ical views of Russia in this regard. In this docORIENTAL QUESTION, The. By this, or ument, whose length does not allow its reproducby the equivalent term, Eastern Question, is usu tion here, in extenso, the czar declares that he conally understood the political complications which siders the Russian people called by Providence to are ever on the point of arising, in the Ottoman universal domination; that the “Russia which empire, in consequence of the mutual antago- he had found a rivulet and intended to leave a nism of the Christian and Mussulman populations mighty stream, would, under his successors, bewhich inhabit that country, on the one part, and come a great sea, destined to fertilize impoverished of the prevision of the conquest of Turkey by the Europe, and that its waters would overflow spite of Russians, on the other. — The extreme diversity all the dikes which weakened hands would oppose of the nations occupying the vast territory sub- to them, if his descendants knew how to direct ject to the porte, and the bonds, ethnographic or their course." It was to teach the czars, his succesreligious, which unite the greater number of them sors, how to direct that course, that he thought it to Russia, constantly imperil the integrity of the expedient to leave them his counsels or instrucTurkish monarchy, and threaten, at any moment, tions. After having explained the necessity of certo cause fresh revolutions in that country, the tain conquests which have been accomplished since consequences of which would be felt immediately his time, he continues: “S ix. Get just as near as all over Europe; for the possession of Constantinople would give the czars an increase of power
• Who would write history after civilized Europe had which would destroy at a blow the foundation on
perished ! We are not so sure that the conquest of Turkey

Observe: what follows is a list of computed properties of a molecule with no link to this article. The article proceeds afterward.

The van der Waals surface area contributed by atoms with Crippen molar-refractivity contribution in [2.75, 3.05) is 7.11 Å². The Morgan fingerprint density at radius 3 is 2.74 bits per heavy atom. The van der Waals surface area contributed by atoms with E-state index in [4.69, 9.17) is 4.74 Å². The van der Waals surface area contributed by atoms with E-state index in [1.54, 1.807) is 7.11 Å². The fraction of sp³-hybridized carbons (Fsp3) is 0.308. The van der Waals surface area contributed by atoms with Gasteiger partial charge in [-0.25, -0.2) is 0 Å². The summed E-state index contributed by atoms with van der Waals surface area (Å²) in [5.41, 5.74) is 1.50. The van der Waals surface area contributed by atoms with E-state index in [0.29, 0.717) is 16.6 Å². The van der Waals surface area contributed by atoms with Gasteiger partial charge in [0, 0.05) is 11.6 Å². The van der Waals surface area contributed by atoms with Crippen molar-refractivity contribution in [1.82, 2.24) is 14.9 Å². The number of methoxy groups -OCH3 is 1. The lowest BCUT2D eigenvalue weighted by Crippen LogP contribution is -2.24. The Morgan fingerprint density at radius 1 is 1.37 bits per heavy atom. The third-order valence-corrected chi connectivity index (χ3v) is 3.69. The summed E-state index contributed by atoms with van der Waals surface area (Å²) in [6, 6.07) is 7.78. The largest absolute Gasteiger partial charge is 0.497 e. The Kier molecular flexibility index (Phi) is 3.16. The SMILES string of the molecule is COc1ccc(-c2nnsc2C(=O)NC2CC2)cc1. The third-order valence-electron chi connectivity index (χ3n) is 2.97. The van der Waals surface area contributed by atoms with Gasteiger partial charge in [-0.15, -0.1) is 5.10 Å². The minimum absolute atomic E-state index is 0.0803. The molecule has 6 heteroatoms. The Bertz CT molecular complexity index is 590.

by Russia would add to the power of the latter.-MAURICE which the balance of power in Europe rests. BLOCK.
possible to Constantinople and the Indies. The shall one day be the solution of the Eastern quesprince who reigns there will be the real sovereign of tion. That problem, which presents itself periodthe world. To this end, excite continual wars now ically to European cabinets, with new corollaries, in Turkey and now in Persia ; establish ship is so complex that it is unreasonable to predict builders' yards on the Black sea ; get control by what may be in store in relation to it. The powerdegrees of that sea, as well as of the Baltic, two lessness of Turkey in Syria and Lebanon, and the points necessary for the success of the project ; perpetual antagonism of the Maronite Christians hasten the decay of Persia; penetrate as far as the and the Druses create, in Asia Minor, motives for Persian gulf; restore, if possible, by way of Syria, the intervention of France and England similar in the old commerce of the Levant, and advance to character to those which Russia finds for interIndia, which is the great emporium of the world. vention in European Turkey, in which Christians Once there, it will be possible to do without Eng- of the Greek rite utter incessant complaints against land's gold. & xi. Induce the house of Austria the Mussulman authorities and claim the protecto drive the Turk from Europe, and on the occa tion of the head of their religion. A perceptision of the conquest of Constantinople calm its ble improvement in the internal organization of jealousy, either by exciting a war between it and the Ottoman empire can not be denied. Still it is the old states of Europe, or by giving it a part of doubtful whether it can early enough make the the conquest which is subsequently to be taken from progress which it remains for it to make in order it. & xii. Attach to and gather about you all the to put itself in a condition to meet the storms disunited or schismatic Greeks spread through which sooner or later will break upon it. Turkey; become their centre and support, and es